In an embodiment, a correction scheme is used to examine malfunctioning cells, channels, and/or application-specific integrated circuits (ASICs) related to the data acquisition system (DAS). DAS ASICs may be mapped to detector cells and/or channels to optimize opportunities for correction. Malfunctioning channels and/or ASICs may then be identified and correction applied to minimize errors.
Certain embodiments of the present invention provide a system and method for correcting errors in detector cells, DAS channels, and/or DAS ASICs. Certain embodiments examine or “ride through” single cells and/or ASICs with a correction scheme. A DAS ASIC may be mapped to detector cells or channels to optimize opportunities for correction. Malfunctioning channels and/or ASICs may then be identified and correction applied.
For the purpose of illustration only, the following detailed description references a certain embodiment of a computed tomography (CT) imaging system. It is understood that the present invention may be used with other imaging systems (such as planar x-rays, ultrasound, magnetic resonance (MR), positron emission tomography (PET), single photon emission computed tomography (SPECT), micro computed tomography, and electron beam computed tomography (EBCT), and other imaging systems).
The patient 22 is positioned in an object positioner 46. The object positioner 46 may be a table, a support, a wall bucky, or other movable or non-movable positioner, for example. The x-rays travels from the x-ray source 14 and impinge upon the detector array 18.
The detector array 18 includes at least one row of detector cells. The detector cells of the detector array 18 generate signals in response to the impinging x-rays. Each detector cell corresponds to a different channel. That is, a DAS channel may be mapped to a detector cell, for example. Each cell's signal may be described by a detector row, a detector channel, and a projection view of a signal.
The signals are transmitted from the detector array 18 to the DAS 32. The DAS 32 may be embodied in at least one of hardware and software. The DAS 32 collects the data, converts the analog signal to digital, and sends the data to the image reconstructor 34. The image reconstructor 34 analyzes the signals and generates a medical diagnostic image from the data obtained from the detector array 18. The image reconstructor 34 may also store data or transmit data to an external processor or memory, for example. The image reconstructor 34 may be embodied in software and/or in hardware, for example.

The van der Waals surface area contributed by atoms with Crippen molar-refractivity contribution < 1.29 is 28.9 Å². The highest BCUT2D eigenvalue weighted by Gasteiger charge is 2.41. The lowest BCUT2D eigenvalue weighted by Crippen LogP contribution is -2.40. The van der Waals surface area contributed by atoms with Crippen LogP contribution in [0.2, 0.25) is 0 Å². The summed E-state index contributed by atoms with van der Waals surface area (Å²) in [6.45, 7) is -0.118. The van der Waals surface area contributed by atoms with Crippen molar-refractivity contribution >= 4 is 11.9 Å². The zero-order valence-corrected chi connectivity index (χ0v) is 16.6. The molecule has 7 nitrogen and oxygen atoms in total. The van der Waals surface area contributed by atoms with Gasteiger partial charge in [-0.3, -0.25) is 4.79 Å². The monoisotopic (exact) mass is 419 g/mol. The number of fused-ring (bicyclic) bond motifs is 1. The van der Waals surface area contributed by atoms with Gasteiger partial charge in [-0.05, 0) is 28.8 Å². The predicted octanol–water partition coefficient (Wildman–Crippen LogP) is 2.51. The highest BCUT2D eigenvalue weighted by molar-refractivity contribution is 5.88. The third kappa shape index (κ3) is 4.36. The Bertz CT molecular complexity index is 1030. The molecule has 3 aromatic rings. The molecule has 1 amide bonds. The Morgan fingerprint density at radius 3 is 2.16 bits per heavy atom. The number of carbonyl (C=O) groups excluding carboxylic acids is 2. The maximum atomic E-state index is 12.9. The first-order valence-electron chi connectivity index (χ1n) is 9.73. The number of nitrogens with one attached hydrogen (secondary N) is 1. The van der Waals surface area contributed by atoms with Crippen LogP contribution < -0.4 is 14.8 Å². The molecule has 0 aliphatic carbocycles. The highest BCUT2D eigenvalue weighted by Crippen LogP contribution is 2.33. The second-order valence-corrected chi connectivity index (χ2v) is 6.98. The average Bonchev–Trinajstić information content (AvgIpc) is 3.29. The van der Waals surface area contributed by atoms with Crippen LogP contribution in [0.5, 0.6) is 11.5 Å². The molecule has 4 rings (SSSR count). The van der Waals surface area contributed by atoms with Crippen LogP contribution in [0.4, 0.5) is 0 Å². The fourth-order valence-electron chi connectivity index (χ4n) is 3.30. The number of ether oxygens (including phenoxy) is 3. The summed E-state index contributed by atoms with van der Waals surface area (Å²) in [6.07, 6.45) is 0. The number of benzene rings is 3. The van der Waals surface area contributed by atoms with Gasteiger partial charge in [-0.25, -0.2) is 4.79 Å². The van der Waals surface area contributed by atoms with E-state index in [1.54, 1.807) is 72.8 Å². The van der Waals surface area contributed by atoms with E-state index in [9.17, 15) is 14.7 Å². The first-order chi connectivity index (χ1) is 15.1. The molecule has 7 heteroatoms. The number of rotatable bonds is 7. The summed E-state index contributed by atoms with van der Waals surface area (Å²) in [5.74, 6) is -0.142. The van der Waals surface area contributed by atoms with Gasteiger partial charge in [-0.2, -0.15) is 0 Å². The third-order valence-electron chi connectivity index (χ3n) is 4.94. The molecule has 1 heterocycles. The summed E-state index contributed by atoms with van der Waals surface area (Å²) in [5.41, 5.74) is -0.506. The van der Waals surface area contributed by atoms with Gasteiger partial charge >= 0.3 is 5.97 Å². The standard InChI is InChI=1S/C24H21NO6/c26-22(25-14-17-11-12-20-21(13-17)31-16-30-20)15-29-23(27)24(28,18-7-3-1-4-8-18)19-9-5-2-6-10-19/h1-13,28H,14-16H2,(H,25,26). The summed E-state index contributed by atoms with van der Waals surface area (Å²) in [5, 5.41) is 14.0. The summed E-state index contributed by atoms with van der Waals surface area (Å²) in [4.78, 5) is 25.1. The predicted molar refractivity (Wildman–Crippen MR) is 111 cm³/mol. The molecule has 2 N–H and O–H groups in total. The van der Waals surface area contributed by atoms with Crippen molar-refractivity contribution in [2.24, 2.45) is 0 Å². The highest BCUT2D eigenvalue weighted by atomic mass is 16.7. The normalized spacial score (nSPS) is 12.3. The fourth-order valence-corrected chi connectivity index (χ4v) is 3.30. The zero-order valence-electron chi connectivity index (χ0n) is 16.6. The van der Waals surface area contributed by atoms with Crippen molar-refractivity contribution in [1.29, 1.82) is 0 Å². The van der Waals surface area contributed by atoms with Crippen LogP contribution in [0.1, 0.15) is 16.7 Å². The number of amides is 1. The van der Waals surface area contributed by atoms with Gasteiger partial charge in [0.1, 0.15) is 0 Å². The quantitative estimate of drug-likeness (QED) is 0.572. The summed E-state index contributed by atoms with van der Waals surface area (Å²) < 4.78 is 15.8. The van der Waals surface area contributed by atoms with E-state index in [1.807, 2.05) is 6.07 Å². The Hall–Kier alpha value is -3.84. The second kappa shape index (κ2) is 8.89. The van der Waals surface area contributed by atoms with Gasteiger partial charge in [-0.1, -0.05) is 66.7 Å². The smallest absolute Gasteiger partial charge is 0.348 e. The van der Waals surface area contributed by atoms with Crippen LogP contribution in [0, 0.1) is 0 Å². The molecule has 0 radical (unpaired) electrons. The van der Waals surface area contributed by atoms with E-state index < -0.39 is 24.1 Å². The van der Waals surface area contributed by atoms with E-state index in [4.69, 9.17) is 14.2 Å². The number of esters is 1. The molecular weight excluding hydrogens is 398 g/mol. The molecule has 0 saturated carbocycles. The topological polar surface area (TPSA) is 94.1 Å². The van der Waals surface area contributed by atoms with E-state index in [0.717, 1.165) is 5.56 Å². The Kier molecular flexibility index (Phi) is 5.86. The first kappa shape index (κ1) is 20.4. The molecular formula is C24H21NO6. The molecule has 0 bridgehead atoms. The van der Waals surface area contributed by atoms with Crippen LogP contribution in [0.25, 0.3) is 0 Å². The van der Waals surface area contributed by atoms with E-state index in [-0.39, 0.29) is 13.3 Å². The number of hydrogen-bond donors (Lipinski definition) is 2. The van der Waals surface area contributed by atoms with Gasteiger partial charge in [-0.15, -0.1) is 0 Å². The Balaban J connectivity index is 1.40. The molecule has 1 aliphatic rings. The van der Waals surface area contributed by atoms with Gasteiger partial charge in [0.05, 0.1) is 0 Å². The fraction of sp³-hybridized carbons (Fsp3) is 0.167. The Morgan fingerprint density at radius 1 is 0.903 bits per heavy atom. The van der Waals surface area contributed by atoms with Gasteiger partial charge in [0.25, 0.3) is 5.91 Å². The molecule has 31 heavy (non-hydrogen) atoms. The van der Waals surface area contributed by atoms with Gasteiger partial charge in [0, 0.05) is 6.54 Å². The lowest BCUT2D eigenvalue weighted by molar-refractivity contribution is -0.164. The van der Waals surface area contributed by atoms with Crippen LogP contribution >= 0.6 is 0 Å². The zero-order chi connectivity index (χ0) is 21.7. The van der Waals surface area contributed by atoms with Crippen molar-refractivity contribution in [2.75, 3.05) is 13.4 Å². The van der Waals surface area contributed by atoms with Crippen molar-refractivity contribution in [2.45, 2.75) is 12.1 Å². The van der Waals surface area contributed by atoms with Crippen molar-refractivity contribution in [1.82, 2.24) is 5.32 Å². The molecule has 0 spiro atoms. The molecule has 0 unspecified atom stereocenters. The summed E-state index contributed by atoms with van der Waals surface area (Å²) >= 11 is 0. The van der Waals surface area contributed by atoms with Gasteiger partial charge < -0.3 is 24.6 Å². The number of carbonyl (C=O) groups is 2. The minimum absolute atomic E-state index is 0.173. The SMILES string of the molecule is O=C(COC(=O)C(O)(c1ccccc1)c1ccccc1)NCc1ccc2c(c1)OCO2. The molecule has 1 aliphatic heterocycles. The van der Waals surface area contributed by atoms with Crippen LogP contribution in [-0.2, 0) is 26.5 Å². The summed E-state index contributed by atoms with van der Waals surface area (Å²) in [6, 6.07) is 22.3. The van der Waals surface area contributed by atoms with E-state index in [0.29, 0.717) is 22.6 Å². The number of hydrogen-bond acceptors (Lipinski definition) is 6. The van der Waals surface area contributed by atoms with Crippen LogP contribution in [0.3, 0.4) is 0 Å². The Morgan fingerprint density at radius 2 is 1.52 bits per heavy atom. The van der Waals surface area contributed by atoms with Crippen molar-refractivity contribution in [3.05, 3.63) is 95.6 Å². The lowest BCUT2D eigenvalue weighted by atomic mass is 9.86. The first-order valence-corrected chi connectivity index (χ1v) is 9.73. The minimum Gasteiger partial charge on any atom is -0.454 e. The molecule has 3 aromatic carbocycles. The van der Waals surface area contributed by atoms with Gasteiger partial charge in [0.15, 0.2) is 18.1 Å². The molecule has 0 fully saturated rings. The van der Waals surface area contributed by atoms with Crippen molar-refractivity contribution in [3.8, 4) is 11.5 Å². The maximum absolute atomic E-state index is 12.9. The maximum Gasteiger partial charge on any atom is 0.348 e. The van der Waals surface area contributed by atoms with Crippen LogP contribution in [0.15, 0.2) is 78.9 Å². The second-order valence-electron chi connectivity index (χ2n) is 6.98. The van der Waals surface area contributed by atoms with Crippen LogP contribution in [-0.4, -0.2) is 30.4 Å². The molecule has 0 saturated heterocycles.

The DAS 32, the image reconstructor 34, and the computer 36 comprise an image processing system. The image processing system encompasses the abilities of the DAS 32 and the image reconstructor 34, including collecting the data and generating an image. In an embodiment, the computer 36 may be used to help process, storage, transmit, and/or display the image or image data. The components of the image processing system may be embodied in separate and/or combined units in hardware and/or in software.
The detector array 18 receives x-rays from several angles, along an arc concentric to the x-ray source, to produce a set of x-ray projections. Projection data is received by the DAS 32, and data from each detector row is arranged in a matrix called a sinogram. Within the sinogram, a row contains projection data for one view, and a column contains data for one detector cell. From a two-dimensional sinogram of projection data, the image reconstructor 34 may reconstruct a two-dimensional image in a step-and-shoot mode. For scan acquired in a helical mode, a sinogram from all detector rows is used to reconstruct a two-dimensional image. The two-dimensional image may characterize an axial slice of the object imaged, for example. The resulting image, however, may contain streaks or image artifacts due to imperfections or inaccuracies in the system 100.
A single failed DAS channel may introduce an error or an image artifact in a resulting image obtained using the system 100. An error or failure in an ASIC chip for the DAS 32 may induce a number of faulty channels. For example, a failed DAS ASIC may impact eight detector or DAS channels.
In an embodiment, the DAS 32 may include a capability of adjusting data to lessen occurrence of image artifacts. The DAS 32 may interpolate an estimate of a signal for a malfunctioning cell using good samples from the neighboring channels of the malfunctioning cell, in the same projection view and detector row as the malfunctioning cell. A good sample is a signal from a cell that is not malfunctioning. A good sample is in the same projection view as the malfunctioning cell. In an embodiment, a good sample is not in the same channel as the malfunctioning cell. The DAS 32 may then correct the interpolated estimate by adjusting the estimate. The estimate may be adjusted with a weighted average of a difference calculated using the same method of interpolation performed on neighboring rows. In an embodiment, the neighboring rows are at least one of the nearest pairs of neighboring detector rows. Each member of the pair is an equal distance above and below the detector row with the malfunctioning cell.
In an embodiment, at least one of the rows includes a good cell. A good cell contains a good signal in the same row position and projection view as the malfunctioning cell. A good signal comes from a cell that is not malfunctioning.